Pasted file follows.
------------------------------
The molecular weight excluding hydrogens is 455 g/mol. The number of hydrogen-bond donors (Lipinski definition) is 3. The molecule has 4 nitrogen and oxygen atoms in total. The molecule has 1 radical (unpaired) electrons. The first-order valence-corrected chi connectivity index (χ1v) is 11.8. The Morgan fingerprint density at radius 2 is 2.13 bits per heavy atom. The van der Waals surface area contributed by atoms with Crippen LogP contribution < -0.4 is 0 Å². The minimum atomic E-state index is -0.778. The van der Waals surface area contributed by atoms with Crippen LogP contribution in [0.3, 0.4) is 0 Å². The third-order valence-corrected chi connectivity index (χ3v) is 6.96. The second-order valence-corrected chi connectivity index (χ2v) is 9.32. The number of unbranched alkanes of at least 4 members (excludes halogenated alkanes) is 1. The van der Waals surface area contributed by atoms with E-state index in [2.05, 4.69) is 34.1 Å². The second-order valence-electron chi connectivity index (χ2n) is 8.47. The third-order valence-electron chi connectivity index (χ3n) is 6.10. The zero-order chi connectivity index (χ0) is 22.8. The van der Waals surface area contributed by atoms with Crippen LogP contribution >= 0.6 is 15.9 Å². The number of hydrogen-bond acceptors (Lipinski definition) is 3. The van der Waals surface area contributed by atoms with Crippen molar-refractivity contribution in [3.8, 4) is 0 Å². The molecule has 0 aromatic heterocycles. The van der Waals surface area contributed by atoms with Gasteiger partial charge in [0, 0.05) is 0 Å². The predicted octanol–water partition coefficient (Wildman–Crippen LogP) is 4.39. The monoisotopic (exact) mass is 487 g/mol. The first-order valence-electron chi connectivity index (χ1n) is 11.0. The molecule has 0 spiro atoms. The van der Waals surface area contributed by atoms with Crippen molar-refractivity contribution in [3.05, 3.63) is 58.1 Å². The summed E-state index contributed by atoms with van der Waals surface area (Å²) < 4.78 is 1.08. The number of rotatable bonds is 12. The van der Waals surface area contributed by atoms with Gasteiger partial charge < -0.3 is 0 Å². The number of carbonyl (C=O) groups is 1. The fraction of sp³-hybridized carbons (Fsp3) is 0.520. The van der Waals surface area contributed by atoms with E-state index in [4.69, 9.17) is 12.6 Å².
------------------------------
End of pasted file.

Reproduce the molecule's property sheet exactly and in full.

The molecular weight excluding hydrogens is 455 g/mol. The number of hydrogen-bond donors (Lipinski definition) is 3. The molecule has 4 nitrogen and oxygen atoms in total. The molecule has 1 radical (unpaired) electrons. The first-order valence-corrected chi connectivity index (χ1v) is 11.8. The Morgan fingerprint density at radius 2 is 2.13 bits per heavy atom. The van der Waals surface area contributed by atoms with Crippen LogP contribution < -0.4 is 0 Å². The minimum atomic E-state index is -0.778. The van der Waals surface area contributed by atoms with Crippen LogP contribution in [0.3, 0.4) is 0 Å². The third-order valence-corrected chi connectivity index (χ3v) is 6.96. The second-order valence-corrected chi connectivity index (χ2v) is 9.32. The number of unbranched alkanes of at least 4 members (excludes halogenated alkanes) is 1. The van der Waals surface area contributed by atoms with E-state index in [2.05, 4.69) is 34.1 Å². The second-order valence-electron chi connectivity index (χ2n) is 8.47. The third-order valence-electron chi connectivity index (χ3n) is 6.10. The zero-order chi connectivity index (χ0) is 22.8. The van der Waals surface area contributed by atoms with Crippen LogP contribution >= 0.6 is 15.9 Å². The number of hydrogen-bond acceptors (Lipinski definition) is 3. The van der Waals surface area contributed by atoms with Crippen molar-refractivity contribution in [3.8, 4) is 0 Å². The molecule has 0 aromatic heterocycles. The van der Waals surface area contributed by atoms with Gasteiger partial charge in [0, 0.05) is 0 Å². The predicted octanol–water partition coefficient (Wildman–Crippen LogP) is 4.39. The monoisotopic (exact) mass is 487 g/mol. The first-order valence-electron chi connectivity index (χ1n) is 11.0. The molecule has 0 spiro atoms. The van der Waals surface area contributed by atoms with Crippen molar-refractivity contribution in [3.05, 3.63) is 58.1 Å². The summed E-state index contributed by atoms with van der Waals surface area (Å²) < 4.78 is 1.08. The number of rotatable bonds is 12. The van der Waals surface area contributed by atoms with Gasteiger partial charge < -0.3 is 0 Å². The number of carbonyl (C=O) groups is 1. The fraction of sp³-hybridized carbons (Fsp3) is 0.520. The van der Waals surface area contributed by atoms with E-state index in [4.69, 9.17) is 12.6 Å².